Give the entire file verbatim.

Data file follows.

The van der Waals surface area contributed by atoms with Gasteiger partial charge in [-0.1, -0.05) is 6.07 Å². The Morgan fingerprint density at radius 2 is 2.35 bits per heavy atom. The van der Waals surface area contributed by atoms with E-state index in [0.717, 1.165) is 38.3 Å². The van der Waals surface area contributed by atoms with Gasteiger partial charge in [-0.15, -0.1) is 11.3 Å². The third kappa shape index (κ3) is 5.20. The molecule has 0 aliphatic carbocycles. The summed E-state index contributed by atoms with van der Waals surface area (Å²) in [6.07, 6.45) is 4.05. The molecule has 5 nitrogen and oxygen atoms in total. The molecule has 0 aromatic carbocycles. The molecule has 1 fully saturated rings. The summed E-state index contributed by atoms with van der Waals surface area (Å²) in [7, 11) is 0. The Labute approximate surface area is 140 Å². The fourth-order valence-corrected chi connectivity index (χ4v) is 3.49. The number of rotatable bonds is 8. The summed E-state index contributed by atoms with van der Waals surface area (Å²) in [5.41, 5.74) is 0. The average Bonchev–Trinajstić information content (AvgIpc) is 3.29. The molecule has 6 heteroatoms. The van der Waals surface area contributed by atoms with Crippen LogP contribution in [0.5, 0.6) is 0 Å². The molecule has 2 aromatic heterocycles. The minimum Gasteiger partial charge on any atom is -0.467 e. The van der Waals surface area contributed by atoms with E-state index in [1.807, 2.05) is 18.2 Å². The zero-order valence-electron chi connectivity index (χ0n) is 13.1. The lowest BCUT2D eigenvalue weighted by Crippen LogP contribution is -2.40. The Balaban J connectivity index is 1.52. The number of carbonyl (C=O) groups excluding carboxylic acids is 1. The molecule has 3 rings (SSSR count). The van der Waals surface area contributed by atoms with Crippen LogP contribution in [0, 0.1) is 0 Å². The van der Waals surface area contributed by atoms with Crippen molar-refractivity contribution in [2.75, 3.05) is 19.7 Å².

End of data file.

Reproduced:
The van der Waals surface area contributed by atoms with Gasteiger partial charge in [-0.1, -0.05) is 6.07 Å². The Morgan fingerprint density at radius 2 is 2.35 bits per heavy atom. The van der Waals surface area contributed by atoms with E-state index in [0.717, 1.165) is 38.3 Å². The van der Waals surface area contributed by atoms with Gasteiger partial charge in [-0.15, -0.1) is 11.3 Å². The third kappa shape index (κ3) is 5.20. The molecule has 0 aliphatic carbocycles. The summed E-state index contributed by atoms with van der Waals surface area (Å²) in [6.07, 6.45) is 4.05. The molecule has 5 nitrogen and oxygen atoms in total. The molecule has 0 aromatic carbocycles. The molecule has 1 fully saturated rings. The summed E-state index contributed by atoms with van der Waals surface area (Å²) in [7, 11) is 0. The Labute approximate surface area is 140 Å². The fourth-order valence-corrected chi connectivity index (χ4v) is 3.49. The number of rotatable bonds is 8. The summed E-state index contributed by atoms with van der Waals surface area (Å²) in [5.41, 5.74) is 0. The average Bonchev–Trinajstić information content (AvgIpc) is 3.29. The molecule has 6 heteroatoms. The van der Waals surface area contributed by atoms with Crippen LogP contribution in [0.5, 0.6) is 0 Å². The molecule has 2 aromatic heterocycles. The minimum Gasteiger partial charge on any atom is -0.467 e. The van der Waals surface area contributed by atoms with E-state index in [1.807, 2.05) is 18.2 Å². The zero-order valence-electron chi connectivity index (χ0n) is 13.1. The lowest BCUT2D eigenvalue weighted by Crippen LogP contribution is -2.40. The Balaban J connectivity index is 1.52. The number of carbonyl (C=O) groups excluding carboxylic acids is 1. The molecule has 3 rings (SSSR count). The van der Waals surface area contributed by atoms with Crippen LogP contribution in [0, 0.1) is 0 Å². The van der Waals surface area contributed by atoms with Crippen molar-refractivity contribution in [2.75, 3.05) is 19.7 Å².